Why make a Will?
Research shows that less than one third of adults have made Wills and one in six
Wills are out of date. If you do not make a Will the law decides what happens to your estate and this may not be what you expect or intend. You may also fail to take advantage of possible tax planning opportunities and your estate could incur more tax as a result.
You can use your Will to:
Decide who will inherit your assets
·Save inheritance tax
·Appoint executors - individuals responsible for winding up your affairs in accordance with your wishes
·Appoint guardians to look after your children and trustees to manage their inheritance until they are mature enough to do so themselves; and
·Leave a gift to a good cause or something special to a friend or loved one.
Married couples & civil partners
An existing Will is normally revoked by marriage or civil partnership registration.
Do not assume that, if you are married, everything automatically passes to your spouse or civil partner on death. This is not necessarily the case, particularly if you have children and your estate exceeds £250,000, or if you do not have children, but your estate exceeds £450,000. If you own a home worth more than £250,000 your spouse or civil partner will not necessarily be entitled to it.
If your combined estates are above the inheritance tax nil rate band (£325,000 in 2014/15) you may wish to consider the possible advantages of including tax planning measures in your Wills. Otherwise your estate may end up paying more tax, leaving less for your beneficiaries.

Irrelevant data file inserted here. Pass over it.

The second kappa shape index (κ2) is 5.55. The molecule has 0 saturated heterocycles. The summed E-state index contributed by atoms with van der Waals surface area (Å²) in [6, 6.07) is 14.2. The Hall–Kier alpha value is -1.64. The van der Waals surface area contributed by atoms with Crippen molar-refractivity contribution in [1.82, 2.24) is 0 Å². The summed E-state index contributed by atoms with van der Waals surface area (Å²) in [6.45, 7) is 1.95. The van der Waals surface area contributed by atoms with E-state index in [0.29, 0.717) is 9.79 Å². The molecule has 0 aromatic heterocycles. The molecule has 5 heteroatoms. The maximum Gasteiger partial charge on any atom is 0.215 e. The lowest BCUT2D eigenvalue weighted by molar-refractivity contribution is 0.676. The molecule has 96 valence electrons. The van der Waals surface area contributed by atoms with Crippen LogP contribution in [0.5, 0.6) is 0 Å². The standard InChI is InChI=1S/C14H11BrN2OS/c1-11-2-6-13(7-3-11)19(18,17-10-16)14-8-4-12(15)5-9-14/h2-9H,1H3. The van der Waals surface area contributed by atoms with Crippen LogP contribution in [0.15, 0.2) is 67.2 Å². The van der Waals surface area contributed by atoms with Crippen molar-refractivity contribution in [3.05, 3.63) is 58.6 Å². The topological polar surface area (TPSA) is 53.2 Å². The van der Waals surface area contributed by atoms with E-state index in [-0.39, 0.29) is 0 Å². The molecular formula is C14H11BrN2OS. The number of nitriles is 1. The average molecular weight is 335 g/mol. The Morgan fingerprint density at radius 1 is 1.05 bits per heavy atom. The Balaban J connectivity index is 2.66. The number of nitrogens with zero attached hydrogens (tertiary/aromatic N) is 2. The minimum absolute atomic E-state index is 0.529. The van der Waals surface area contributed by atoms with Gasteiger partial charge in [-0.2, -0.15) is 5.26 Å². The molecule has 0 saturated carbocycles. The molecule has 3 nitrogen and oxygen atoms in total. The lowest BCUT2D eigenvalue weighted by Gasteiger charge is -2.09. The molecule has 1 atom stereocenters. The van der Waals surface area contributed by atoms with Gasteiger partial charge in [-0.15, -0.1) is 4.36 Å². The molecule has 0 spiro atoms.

Home ownership & cohabitation
Registered same-sex civil partners now have the same rights as married couples. However, unmarried or unregistered couples who live together must make Wills if they wish to leave assets to each other.
The law does not give a surviving cohabiting partner the same rights as married couples or civil partners.
If you do not have a Will your partner could get nothing and may even be forced to leave the property you occupied together. There is no such thing as a “common law spouse”.
Cohabiting couples also have no right to claim part of their partner's pension.
If a cohabiting couple have children, the father may not automatically have parental responsibility and, therefore, guardianship in the event of the mother's death.
A surviving partner can make a claim for financial provision against the estate of the deceased partner if they cohabited for more than two years or were financially dependent on the deceased. However, this involves complex, lengthy legal proceedings which might be avoided by making Wills.
The dangers of home made Wills
Will drafting is a highly specialised area of law that should only be undertaken by qualified, experienced professionals who are properly insured. A Will is a legal document that must meet all the requirements laid down by law in order for it to be valid.
There are often hidden complexities that are not appreciated by an individual making a Will and which only come to light on a full review and consideration of personal circumstances. Attempting to save the relatively modest cost of a professionally drawn Will could subsequently cause distress and financial loss to your loved-ones.
Keeping your Will updated
Wills are normally drafted to take account of likely future circumstances, but it is wise to review your Will every few years to reflect changes in your life and taxation. You should review your Will on any of the following events:
·Entering into a marriage, registered civil partnership or co-habitation
·The birth of children in the family.
Worryingly, more than half of UK adults (53%) don’t have a will, according to the charity, Will Aid. This includes nearly eight million people over 50 who have yet to make a will, according to a recent study by Saga. Why bother with a will? Writing a will ensures that your assets and possessions are passed on to the people you choose. It is one of the most important documents to have when it comes to preserving the long-term financial security of your family.